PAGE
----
The data on PAH toxicity to livestock animals are few in the literature. Some pertinent data are reviewed below.
Based on an old (1940) study, OMOE (1990) noted that an accidental ingested dose of light sweet crude oil equivalent to 40 mL/kg body weight was lethal to calves in 13 days. Ingestion of kerosene was also lethal to calves over 5 days, but at a lower dose (8 to 12 mL/kg body weight/d). Kerosene contains much less PAH than crude or refined oils; however, no information on the composition of the ingested dose was given by the investigators.
Ellenton (1982) exposed chick embryos to various fractions of Prudhoe Bay crude and fuel oil No. 2. The greatest teratogenicity was associated with the fraction containing 2-3 ringed PAHs (e.g., alkylated naphthalenes, anthracenes, phenanthrenes, fluorenes, and biphenyls) applied at the level of 2.5 mg-equivalent; 71% of the embryos treated with this fraction were abnormal. The fraction containing 4-5 ringed PAHs included alkylated chrysenes, B[a]ANTH, triphenylene, phenylanthracene, B[a]P, perylenes, and benzo[a]perylene. No significant increase in teratogenic effects was observed with this fraction even at the maximum application of 5 mg-equivalent.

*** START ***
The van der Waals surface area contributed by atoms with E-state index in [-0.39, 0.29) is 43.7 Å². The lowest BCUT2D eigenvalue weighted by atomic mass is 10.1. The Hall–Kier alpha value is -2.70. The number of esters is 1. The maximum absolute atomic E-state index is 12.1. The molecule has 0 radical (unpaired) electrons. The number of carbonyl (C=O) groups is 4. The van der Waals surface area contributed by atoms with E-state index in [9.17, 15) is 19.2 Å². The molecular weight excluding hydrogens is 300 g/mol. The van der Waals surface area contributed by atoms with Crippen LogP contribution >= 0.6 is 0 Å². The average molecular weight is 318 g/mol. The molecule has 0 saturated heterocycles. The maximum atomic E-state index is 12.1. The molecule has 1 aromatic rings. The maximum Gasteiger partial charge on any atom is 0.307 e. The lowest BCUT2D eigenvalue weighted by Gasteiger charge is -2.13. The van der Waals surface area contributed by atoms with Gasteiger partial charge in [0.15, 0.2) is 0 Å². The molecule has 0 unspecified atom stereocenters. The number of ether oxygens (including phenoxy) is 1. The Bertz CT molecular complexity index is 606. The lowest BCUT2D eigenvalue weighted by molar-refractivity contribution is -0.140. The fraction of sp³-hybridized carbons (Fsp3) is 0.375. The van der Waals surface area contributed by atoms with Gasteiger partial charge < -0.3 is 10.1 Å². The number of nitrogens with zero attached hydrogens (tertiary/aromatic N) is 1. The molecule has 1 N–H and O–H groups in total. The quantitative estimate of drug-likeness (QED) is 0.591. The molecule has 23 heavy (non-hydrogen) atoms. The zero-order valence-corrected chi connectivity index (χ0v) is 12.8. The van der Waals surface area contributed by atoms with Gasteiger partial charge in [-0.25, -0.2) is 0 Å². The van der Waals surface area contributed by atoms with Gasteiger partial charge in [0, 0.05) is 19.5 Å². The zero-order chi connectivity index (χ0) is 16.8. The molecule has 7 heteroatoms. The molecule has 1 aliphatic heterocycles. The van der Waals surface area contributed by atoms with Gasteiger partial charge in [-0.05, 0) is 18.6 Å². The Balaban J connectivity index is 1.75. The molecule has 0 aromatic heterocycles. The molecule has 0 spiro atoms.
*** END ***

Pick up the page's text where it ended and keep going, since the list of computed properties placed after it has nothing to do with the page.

No literature on the effects of individual PAHs on livestock through ingestion from diet or drinking water was found.
8.2 Criteria from other jurisdictions
PAH criteria for livestock watering were not found in the literature.
8.3 Recommended criteria
PAH criteria for livestock water supplies are not recommended due to the lack of sufficient information.